Libya freed 37 prisoners late on Tuesday, including at least one former detainee at the U.S. military prison at Guantanamo Bay, who had been jailed for links to radical Islamist groups but have since renounced violence.
The prisoners were kissed and hugged by waiting relatives when they walked out of the Abu Salim prison near Tripoli, in the latest in a series of releases designed to draw a line under radical Islamist violence in Libya.
"These releases come in the context of national reconciliation and social peace," said Mohamed al Allagi, chairman of the human rights committee of the Gaddafi Foundation, the charity which helped organise the release.
The charity is headed by Saif al-Islam, a reform-minded son of Libyan leader Muammar Gaddafi who some analysts say could eventually succeed his father.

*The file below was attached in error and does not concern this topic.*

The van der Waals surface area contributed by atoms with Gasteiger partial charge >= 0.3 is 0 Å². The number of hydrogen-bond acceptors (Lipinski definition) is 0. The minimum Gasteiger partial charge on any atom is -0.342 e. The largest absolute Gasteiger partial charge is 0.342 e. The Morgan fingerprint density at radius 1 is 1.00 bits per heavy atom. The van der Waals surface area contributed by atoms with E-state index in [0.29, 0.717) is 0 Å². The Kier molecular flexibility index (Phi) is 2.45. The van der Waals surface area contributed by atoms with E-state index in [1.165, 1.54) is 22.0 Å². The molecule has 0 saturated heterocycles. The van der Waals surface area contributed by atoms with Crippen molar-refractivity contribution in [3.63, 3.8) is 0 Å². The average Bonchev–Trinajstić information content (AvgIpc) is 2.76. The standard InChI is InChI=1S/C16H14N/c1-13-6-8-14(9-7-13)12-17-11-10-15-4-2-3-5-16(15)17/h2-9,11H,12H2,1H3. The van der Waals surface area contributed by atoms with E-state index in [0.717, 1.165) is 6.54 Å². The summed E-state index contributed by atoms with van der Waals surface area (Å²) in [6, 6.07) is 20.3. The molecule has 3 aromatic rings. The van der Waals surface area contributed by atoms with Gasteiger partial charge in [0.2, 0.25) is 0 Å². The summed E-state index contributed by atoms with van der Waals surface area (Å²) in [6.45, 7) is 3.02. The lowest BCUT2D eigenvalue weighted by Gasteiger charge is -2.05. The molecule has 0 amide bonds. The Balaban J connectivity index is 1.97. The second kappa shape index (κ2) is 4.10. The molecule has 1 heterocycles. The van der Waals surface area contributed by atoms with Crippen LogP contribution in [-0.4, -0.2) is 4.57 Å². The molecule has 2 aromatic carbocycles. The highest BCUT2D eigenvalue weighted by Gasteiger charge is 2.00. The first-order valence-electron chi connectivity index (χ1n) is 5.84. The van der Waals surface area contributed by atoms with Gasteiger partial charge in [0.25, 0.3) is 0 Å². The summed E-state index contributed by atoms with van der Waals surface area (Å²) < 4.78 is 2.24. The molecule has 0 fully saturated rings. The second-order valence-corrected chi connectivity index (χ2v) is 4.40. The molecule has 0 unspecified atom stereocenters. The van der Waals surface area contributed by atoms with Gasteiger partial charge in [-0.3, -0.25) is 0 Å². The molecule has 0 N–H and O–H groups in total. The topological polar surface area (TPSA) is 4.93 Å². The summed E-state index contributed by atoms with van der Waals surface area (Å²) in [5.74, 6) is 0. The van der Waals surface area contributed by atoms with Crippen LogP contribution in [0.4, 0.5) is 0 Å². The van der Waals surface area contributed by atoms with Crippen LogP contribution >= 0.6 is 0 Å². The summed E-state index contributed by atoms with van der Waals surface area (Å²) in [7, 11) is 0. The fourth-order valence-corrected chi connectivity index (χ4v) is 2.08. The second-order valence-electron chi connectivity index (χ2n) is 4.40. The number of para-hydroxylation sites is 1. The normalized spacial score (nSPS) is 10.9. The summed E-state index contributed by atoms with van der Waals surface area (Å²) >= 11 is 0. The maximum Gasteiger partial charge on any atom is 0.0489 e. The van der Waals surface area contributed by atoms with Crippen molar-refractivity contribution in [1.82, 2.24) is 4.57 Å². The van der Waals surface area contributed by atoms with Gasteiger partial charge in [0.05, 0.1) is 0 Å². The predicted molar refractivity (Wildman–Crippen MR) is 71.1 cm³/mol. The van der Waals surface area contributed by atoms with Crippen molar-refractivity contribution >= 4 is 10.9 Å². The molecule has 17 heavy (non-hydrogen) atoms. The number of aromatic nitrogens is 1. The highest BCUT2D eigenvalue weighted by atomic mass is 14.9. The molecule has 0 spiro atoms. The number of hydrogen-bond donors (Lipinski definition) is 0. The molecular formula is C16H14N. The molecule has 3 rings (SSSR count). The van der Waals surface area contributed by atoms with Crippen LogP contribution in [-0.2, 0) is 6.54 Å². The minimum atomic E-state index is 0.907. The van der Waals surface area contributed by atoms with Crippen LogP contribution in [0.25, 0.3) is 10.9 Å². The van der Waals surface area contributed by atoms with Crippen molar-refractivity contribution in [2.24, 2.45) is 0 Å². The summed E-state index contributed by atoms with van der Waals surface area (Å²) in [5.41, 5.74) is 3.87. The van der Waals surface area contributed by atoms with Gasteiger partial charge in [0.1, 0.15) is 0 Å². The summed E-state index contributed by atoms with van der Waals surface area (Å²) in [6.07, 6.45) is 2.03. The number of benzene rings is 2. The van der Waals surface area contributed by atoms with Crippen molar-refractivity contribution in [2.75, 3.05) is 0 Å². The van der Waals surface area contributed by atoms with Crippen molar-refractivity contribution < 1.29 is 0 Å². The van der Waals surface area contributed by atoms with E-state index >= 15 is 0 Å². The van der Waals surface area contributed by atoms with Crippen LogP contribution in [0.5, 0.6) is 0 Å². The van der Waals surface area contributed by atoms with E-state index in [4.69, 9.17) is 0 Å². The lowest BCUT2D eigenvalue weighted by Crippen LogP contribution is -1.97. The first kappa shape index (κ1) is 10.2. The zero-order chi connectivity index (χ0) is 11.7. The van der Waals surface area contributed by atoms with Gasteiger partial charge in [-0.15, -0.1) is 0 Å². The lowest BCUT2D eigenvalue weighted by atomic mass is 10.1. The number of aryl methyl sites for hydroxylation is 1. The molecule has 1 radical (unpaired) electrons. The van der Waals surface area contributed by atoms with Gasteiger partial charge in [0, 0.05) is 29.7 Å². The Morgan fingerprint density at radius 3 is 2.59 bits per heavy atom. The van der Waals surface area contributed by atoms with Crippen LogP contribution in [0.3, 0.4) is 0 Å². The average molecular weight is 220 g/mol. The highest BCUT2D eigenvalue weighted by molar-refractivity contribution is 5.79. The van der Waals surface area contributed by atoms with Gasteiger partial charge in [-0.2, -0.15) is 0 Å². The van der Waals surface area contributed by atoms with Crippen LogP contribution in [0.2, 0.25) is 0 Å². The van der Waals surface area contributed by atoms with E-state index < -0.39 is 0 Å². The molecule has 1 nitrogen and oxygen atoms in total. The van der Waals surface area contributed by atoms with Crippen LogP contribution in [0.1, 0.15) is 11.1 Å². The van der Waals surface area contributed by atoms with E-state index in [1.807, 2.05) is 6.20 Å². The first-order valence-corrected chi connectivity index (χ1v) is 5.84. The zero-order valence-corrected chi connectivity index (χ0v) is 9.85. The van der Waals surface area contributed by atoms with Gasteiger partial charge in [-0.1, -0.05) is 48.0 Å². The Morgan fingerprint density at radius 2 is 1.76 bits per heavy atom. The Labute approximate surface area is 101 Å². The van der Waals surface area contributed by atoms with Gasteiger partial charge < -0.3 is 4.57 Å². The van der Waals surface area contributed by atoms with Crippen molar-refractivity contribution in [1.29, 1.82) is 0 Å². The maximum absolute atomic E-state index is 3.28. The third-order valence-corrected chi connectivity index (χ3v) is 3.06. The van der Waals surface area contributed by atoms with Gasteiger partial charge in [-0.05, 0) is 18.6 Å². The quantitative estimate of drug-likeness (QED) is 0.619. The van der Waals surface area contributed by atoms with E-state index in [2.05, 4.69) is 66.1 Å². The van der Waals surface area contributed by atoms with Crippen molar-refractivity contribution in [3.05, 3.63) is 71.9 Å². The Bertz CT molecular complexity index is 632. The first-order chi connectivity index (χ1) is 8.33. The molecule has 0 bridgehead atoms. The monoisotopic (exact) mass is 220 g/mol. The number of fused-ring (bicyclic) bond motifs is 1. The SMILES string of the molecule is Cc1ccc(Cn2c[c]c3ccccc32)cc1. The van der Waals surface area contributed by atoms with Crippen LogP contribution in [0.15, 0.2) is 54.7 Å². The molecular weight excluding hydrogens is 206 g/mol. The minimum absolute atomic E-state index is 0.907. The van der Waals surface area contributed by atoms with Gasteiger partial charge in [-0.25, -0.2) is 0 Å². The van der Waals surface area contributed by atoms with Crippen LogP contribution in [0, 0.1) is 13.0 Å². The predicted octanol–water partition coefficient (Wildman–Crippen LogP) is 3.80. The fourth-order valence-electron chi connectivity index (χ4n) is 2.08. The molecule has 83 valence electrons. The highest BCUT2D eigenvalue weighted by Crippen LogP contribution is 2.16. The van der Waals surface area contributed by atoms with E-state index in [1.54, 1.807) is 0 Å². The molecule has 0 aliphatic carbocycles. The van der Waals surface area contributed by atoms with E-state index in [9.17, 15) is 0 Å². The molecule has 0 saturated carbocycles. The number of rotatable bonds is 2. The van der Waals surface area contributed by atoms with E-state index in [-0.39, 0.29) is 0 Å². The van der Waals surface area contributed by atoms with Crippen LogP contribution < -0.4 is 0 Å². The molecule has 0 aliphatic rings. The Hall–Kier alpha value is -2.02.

Saif al-Islam has campaigned for reconciliation with Islamists who promise to lay down their arms.
More than 700 prisoners accused of having ties to Islamist militant groups have now been released under the reconciliation programme, but over 300 are still behind bars, according to figures given by Libyan officials.
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